Making Sense of HiDPI Media Queries

Update 2, July 2015: Windows 10 has just been released, along with the new Microsoft Edge browser. It replaces Internet Explorer, which was the last browser that supported min-resolution, but not the dppx unit. That means that if you don’t care about supporting IE11, you can switch to the dppx unit in your media queries.

Update, November 2013: Opera 15 was released in July, and the current stable version is 17. With its new rendering engine Opera’s media query support now mirrors that of Chrome on every platform. As such, I’ve retired -o-min-device-pixel-ratio from the suggested syntax below.


There are a number of methods of deploying high resolution assets to HiDPI (or “Retina”) aware browsers. Some are overly simplistic, and don’t cover every browser with HiDPI support. Others are overly complex. In the interest of laziness, I sought to find the smallest number of media queries that would cover everyone.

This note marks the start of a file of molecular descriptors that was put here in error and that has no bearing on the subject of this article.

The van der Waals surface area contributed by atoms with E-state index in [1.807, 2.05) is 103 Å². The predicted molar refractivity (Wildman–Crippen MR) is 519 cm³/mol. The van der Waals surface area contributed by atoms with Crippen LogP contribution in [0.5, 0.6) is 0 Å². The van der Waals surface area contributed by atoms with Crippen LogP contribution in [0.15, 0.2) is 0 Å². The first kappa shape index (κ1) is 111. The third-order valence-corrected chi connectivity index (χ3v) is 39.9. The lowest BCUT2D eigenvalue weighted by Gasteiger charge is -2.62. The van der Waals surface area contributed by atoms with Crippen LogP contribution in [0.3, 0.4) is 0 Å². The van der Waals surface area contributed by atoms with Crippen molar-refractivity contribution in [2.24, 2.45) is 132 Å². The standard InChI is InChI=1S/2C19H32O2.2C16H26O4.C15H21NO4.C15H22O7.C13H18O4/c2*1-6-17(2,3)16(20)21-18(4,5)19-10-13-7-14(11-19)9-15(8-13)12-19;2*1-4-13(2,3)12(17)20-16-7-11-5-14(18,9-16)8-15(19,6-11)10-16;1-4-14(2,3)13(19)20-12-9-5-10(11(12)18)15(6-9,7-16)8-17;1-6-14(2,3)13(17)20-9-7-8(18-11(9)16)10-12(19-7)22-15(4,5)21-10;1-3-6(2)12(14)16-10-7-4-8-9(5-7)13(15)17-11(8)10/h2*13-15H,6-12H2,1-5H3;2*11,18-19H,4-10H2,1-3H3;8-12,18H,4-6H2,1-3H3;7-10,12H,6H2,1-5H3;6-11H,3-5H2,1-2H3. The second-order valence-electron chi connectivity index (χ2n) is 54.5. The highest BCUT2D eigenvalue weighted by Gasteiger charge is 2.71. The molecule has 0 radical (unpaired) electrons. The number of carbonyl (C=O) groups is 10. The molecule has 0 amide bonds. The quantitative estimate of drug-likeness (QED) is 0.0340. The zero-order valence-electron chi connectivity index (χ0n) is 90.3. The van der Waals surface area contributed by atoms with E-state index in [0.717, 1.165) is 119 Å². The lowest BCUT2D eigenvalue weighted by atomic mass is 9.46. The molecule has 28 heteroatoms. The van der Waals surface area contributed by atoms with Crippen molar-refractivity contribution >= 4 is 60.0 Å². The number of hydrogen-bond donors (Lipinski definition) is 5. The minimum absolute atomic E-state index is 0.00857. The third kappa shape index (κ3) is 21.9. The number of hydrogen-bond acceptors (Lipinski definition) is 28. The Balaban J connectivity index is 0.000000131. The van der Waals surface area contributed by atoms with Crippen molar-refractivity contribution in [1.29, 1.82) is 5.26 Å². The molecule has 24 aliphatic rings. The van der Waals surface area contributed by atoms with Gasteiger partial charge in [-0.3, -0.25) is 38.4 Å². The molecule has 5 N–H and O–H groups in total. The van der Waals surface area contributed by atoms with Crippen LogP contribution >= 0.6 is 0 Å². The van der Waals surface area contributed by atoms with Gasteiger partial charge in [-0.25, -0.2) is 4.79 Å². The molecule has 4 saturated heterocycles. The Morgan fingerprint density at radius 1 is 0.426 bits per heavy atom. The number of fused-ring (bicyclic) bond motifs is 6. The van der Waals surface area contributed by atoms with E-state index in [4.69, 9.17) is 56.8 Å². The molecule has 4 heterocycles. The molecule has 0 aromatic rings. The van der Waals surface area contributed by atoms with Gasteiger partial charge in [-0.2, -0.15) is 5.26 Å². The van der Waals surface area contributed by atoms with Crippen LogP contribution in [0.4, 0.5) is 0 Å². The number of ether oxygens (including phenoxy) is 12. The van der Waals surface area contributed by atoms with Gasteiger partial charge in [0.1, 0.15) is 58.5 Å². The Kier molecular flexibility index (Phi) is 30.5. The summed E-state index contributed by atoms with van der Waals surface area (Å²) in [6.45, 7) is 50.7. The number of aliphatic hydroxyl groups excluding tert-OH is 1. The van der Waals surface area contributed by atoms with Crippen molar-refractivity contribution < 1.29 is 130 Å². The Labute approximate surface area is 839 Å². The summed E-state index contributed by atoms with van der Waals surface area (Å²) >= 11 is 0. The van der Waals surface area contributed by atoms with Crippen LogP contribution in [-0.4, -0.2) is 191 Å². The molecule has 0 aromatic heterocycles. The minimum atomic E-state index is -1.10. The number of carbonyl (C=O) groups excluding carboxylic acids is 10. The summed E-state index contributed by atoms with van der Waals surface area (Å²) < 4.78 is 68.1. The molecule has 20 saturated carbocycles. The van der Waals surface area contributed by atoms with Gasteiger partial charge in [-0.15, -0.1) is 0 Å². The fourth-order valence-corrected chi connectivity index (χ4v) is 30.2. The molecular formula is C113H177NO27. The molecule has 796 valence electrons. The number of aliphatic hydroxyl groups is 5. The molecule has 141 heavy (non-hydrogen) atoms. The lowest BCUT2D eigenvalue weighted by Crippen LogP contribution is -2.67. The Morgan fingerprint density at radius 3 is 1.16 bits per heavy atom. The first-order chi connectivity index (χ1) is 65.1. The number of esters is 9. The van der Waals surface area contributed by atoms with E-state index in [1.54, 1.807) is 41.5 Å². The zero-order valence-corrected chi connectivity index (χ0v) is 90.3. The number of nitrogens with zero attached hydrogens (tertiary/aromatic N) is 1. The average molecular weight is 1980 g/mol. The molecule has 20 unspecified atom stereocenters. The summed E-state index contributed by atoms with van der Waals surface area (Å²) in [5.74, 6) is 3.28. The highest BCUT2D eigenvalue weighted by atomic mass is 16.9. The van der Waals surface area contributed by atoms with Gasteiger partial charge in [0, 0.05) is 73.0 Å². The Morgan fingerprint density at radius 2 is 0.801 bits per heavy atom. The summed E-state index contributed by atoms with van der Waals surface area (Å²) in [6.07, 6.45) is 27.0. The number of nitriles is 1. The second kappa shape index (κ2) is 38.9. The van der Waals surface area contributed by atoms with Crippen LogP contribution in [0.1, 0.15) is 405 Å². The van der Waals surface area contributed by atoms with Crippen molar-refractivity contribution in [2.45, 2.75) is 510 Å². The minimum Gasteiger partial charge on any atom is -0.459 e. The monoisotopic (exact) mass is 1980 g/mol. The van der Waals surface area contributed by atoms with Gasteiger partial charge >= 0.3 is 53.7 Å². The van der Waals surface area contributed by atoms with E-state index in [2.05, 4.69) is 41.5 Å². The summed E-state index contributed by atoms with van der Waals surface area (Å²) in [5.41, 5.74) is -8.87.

My test is pretty straightforward — five paragraphs, five media queries. A simple CSS rule turns the text blue if the media query works.

I’ve detailed the results here. For browsers that support multiple queries, I’ve highlighted the most common one. I’ve tested every current version of default OS browsers as well as Chrome, Firefox, and Opera. Beta/alpha versions of those with no support in the current version are also included.

We combine the two rules that cover every browser, along with print to enable the high resolution assets for all browsers, regardless of display pixel density, when printing.

@media print,
	(-webkit-min-device-pixel-ratio: 1.25),
	(min-resolution: 1.25dppx) {
	  /* Styles go here */
	}

This is the technique we’re using now on WordPress.com, and it just made its way into WordPress core for version 3.5, thanks to Dave Martin and Andrew Nacin.